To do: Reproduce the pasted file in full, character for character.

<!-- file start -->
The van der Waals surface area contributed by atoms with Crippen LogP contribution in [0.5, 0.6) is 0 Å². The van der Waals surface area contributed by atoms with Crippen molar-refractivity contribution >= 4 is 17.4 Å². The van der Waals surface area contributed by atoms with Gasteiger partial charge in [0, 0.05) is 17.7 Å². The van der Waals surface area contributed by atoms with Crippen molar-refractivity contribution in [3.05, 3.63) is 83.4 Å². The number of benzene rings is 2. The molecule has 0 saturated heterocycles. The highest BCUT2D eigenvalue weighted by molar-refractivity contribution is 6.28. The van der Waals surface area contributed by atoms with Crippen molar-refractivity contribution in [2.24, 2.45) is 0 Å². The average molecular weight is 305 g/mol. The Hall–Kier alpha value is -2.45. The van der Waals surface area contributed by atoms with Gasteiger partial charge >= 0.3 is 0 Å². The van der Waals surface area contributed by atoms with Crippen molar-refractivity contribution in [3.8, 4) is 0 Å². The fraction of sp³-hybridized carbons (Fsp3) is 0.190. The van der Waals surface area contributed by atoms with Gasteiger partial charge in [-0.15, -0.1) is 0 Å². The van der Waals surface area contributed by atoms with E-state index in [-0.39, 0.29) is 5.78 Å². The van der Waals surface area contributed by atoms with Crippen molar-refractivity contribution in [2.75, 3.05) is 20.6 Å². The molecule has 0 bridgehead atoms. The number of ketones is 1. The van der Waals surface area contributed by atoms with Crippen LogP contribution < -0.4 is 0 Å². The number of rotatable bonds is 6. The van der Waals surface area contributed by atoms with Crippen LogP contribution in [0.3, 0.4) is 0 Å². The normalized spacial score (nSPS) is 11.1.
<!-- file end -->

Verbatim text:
The van der Waals surface area contributed by atoms with Crippen LogP contribution in [0.5, 0.6) is 0 Å². The van der Waals surface area contributed by atoms with Crippen molar-refractivity contribution >= 4 is 17.4 Å². The van der Waals surface area contributed by atoms with Gasteiger partial charge in [0, 0.05) is 17.7 Å². The van der Waals surface area contributed by atoms with Crippen molar-refractivity contribution in [3.05, 3.63) is 83.4 Å². The number of benzene rings is 2. The molecule has 0 saturated heterocycles. The highest BCUT2D eigenvalue weighted by molar-refractivity contribution is 6.28. The van der Waals surface area contributed by atoms with Crippen molar-refractivity contribution in [2.24, 2.45) is 0 Å². The average molecular weight is 305 g/mol. The Hall–Kier alpha value is -2.45. The van der Waals surface area contributed by atoms with Gasteiger partial charge >= 0.3 is 0 Å². The van der Waals surface area contributed by atoms with Crippen molar-refractivity contribution in [3.8, 4) is 0 Å². The fraction of sp³-hybridized carbons (Fsp3) is 0.190. The van der Waals surface area contributed by atoms with Gasteiger partial charge in [-0.15, -0.1) is 0 Å². The van der Waals surface area contributed by atoms with E-state index in [-0.39, 0.29) is 5.78 Å². The van der Waals surface area contributed by atoms with Crippen molar-refractivity contribution in [2.75, 3.05) is 20.6 Å². The molecule has 0 bridgehead atoms. The number of ketones is 1. The van der Waals surface area contributed by atoms with Crippen LogP contribution < -0.4 is 0 Å². The number of rotatable bonds is 6. The van der Waals surface area contributed by atoms with Crippen LogP contribution in [0.3, 0.4) is 0 Å². The normalized spacial score (nSPS) is 11.1.